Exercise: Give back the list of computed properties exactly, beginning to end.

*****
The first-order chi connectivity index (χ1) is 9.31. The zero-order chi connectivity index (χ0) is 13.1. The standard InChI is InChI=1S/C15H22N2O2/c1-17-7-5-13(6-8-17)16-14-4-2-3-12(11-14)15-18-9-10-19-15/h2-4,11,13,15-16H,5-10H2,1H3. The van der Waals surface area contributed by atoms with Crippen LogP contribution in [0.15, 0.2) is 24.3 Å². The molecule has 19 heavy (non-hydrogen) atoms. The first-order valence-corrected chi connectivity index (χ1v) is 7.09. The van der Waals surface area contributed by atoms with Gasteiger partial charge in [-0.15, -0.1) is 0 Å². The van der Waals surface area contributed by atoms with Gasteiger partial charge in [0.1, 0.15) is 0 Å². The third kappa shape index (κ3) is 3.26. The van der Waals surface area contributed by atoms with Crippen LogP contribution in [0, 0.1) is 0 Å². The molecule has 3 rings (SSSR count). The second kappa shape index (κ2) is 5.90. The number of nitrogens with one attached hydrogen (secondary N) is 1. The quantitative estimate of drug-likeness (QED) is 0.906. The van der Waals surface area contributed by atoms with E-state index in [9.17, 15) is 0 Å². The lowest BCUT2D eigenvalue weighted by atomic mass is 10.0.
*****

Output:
The first-order chi connectivity index (χ1) is 9.31. The zero-order chi connectivity index (χ0) is 13.1. The standard InChI is InChI=1S/C15H22N2O2/c1-17-7-5-13(6-8-17)16-14-4-2-3-12(11-14)15-18-9-10-19-15/h2-4,11,13,15-16H,5-10H2,1H3. The van der Waals surface area contributed by atoms with Crippen LogP contribution in [0.15, 0.2) is 24.3 Å². The molecule has 19 heavy (non-hydrogen) atoms. The first-order valence-corrected chi connectivity index (χ1v) is 7.09. The van der Waals surface area contributed by atoms with Gasteiger partial charge in [-0.15, -0.1) is 0 Å². The van der Waals surface area contributed by atoms with Gasteiger partial charge in [0.1, 0.15) is 0 Å². The third kappa shape index (κ3) is 3.26. The van der Waals surface area contributed by atoms with Crippen LogP contribution in [0, 0.1) is 0 Å². The molecule has 3 rings (SSSR count). The second kappa shape index (κ2) is 5.90. The number of nitrogens with one attached hydrogen (secondary N) is 1. The quantitative estimate of drug-likeness (QED) is 0.906. The van der Waals surface area contributed by atoms with E-state index in [9.17, 15) is 0 Å². The lowest BCUT2D eigenvalue weighted by atomic mass is 10.0.